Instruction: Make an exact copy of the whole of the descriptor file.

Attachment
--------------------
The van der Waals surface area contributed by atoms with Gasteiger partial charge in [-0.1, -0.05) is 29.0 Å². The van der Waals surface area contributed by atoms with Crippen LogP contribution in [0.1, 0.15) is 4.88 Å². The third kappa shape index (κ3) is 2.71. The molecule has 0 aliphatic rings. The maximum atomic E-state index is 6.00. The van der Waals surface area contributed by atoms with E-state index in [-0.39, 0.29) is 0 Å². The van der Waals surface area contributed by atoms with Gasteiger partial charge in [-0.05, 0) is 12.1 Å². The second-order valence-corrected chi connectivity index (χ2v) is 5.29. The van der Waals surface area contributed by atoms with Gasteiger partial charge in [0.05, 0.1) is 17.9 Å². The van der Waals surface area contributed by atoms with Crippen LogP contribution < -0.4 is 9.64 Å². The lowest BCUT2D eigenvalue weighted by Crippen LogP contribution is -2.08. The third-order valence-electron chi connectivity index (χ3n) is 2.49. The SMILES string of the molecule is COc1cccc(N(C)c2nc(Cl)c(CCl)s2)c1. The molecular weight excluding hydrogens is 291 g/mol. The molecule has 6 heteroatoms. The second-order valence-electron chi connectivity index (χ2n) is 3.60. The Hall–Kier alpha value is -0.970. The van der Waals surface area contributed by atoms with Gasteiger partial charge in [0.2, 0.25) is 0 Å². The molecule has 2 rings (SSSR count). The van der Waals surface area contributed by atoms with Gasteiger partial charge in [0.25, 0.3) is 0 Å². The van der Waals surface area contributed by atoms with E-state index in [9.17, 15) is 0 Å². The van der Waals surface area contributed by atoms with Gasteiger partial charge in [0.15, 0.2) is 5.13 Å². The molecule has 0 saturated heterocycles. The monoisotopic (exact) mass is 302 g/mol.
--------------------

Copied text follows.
The van der Waals surface area contributed by atoms with Gasteiger partial charge in [-0.1, -0.05) is 29.0 Å². The van der Waals surface area contributed by atoms with Crippen LogP contribution in [0.1, 0.15) is 4.88 Å². The third kappa shape index (κ3) is 2.71. The molecule has 0 aliphatic rings. The maximum atomic E-state index is 6.00. The van der Waals surface area contributed by atoms with E-state index in [-0.39, 0.29) is 0 Å². The van der Waals surface area contributed by atoms with Gasteiger partial charge in [-0.05, 0) is 12.1 Å². The second-order valence-corrected chi connectivity index (χ2v) is 5.29. The van der Waals surface area contributed by atoms with Gasteiger partial charge in [0.05, 0.1) is 17.9 Å². The van der Waals surface area contributed by atoms with Crippen LogP contribution < -0.4 is 9.64 Å². The lowest BCUT2D eigenvalue weighted by Crippen LogP contribution is -2.08. The third-order valence-electron chi connectivity index (χ3n) is 2.49. The SMILES string of the molecule is COc1cccc(N(C)c2nc(Cl)c(CCl)s2)c1. The molecular weight excluding hydrogens is 291 g/mol. The molecule has 6 heteroatoms. The second-order valence-electron chi connectivity index (χ2n) is 3.60. The Hall–Kier alpha value is -0.970. The van der Waals surface area contributed by atoms with Gasteiger partial charge in [0.2, 0.25) is 0 Å². The molecule has 2 rings (SSSR count). The van der Waals surface area contributed by atoms with Gasteiger partial charge in [0.25, 0.3) is 0 Å². The van der Waals surface area contributed by atoms with E-state index in [9.17, 15) is 0 Å². The van der Waals surface area contributed by atoms with Gasteiger partial charge in [0.15, 0.2) is 5.13 Å². The molecule has 0 saturated heterocycles. The monoisotopic (exact) mass is 302 g/mol.